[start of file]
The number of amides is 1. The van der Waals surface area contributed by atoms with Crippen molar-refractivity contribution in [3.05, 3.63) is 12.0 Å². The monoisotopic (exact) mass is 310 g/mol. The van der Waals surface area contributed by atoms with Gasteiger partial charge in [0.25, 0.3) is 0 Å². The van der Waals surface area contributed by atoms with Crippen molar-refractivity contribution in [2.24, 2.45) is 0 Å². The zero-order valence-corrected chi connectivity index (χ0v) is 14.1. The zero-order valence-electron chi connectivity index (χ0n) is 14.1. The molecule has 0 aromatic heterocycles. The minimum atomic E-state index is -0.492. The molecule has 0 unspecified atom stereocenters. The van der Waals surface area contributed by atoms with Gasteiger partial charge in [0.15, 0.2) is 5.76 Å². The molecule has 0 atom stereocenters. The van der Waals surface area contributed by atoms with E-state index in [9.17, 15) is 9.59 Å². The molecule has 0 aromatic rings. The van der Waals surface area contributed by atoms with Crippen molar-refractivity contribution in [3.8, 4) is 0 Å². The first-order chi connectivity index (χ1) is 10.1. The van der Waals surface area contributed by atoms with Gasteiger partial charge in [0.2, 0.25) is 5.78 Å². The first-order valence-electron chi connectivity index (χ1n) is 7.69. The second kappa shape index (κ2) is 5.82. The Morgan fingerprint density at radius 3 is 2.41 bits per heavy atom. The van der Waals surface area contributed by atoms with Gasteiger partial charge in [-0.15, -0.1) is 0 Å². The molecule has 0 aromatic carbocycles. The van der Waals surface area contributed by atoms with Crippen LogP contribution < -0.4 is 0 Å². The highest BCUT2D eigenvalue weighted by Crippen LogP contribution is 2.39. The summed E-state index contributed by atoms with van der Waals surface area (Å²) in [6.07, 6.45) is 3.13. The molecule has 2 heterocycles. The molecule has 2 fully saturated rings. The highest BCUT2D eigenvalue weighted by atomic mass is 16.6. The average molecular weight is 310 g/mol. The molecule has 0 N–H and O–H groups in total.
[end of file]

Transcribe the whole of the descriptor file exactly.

The number of amides is 1. The van der Waals surface area contributed by atoms with Crippen molar-refractivity contribution in [3.05, 3.63) is 12.0 Å². The monoisotopic (exact) mass is 310 g/mol. The van der Waals surface area contributed by atoms with Gasteiger partial charge in [0.25, 0.3) is 0 Å². The van der Waals surface area contributed by atoms with Crippen molar-refractivity contribution in [2.24, 2.45) is 0 Å². The zero-order valence-corrected chi connectivity index (χ0v) is 14.1. The zero-order valence-electron chi connectivity index (χ0n) is 14.1. The molecule has 0 aromatic heterocycles. The minimum atomic E-state index is -0.492. The molecule has 0 unspecified atom stereocenters. The van der Waals surface area contributed by atoms with Gasteiger partial charge in [0.15, 0.2) is 5.76 Å². The molecule has 0 atom stereocenters. The van der Waals surface area contributed by atoms with E-state index in [9.17, 15) is 9.59 Å². The molecule has 0 aromatic rings. The van der Waals surface area contributed by atoms with Crippen molar-refractivity contribution in [3.8, 4) is 0 Å². The first-order chi connectivity index (χ1) is 10.1. The van der Waals surface area contributed by atoms with Gasteiger partial charge in [0.2, 0.25) is 5.78 Å². The first-order valence-electron chi connectivity index (χ1n) is 7.69. The second kappa shape index (κ2) is 5.82. The Morgan fingerprint density at radius 3 is 2.41 bits per heavy atom. The van der Waals surface area contributed by atoms with Gasteiger partial charge in [-0.15, -0.1) is 0 Å². The molecule has 0 aromatic carbocycles. The van der Waals surface area contributed by atoms with Crippen LogP contribution < -0.4 is 0 Å². The highest BCUT2D eigenvalue weighted by Crippen LogP contribution is 2.39. The summed E-state index contributed by atoms with van der Waals surface area (Å²) in [6.07, 6.45) is 3.13. The molecule has 2 heterocycles. The molecule has 2 fully saturated rings. The highest BCUT2D eigenvalue weighted by atomic mass is 16.6. The average molecular weight is 310 g/mol. The molecule has 0 N–H and O–H groups in total.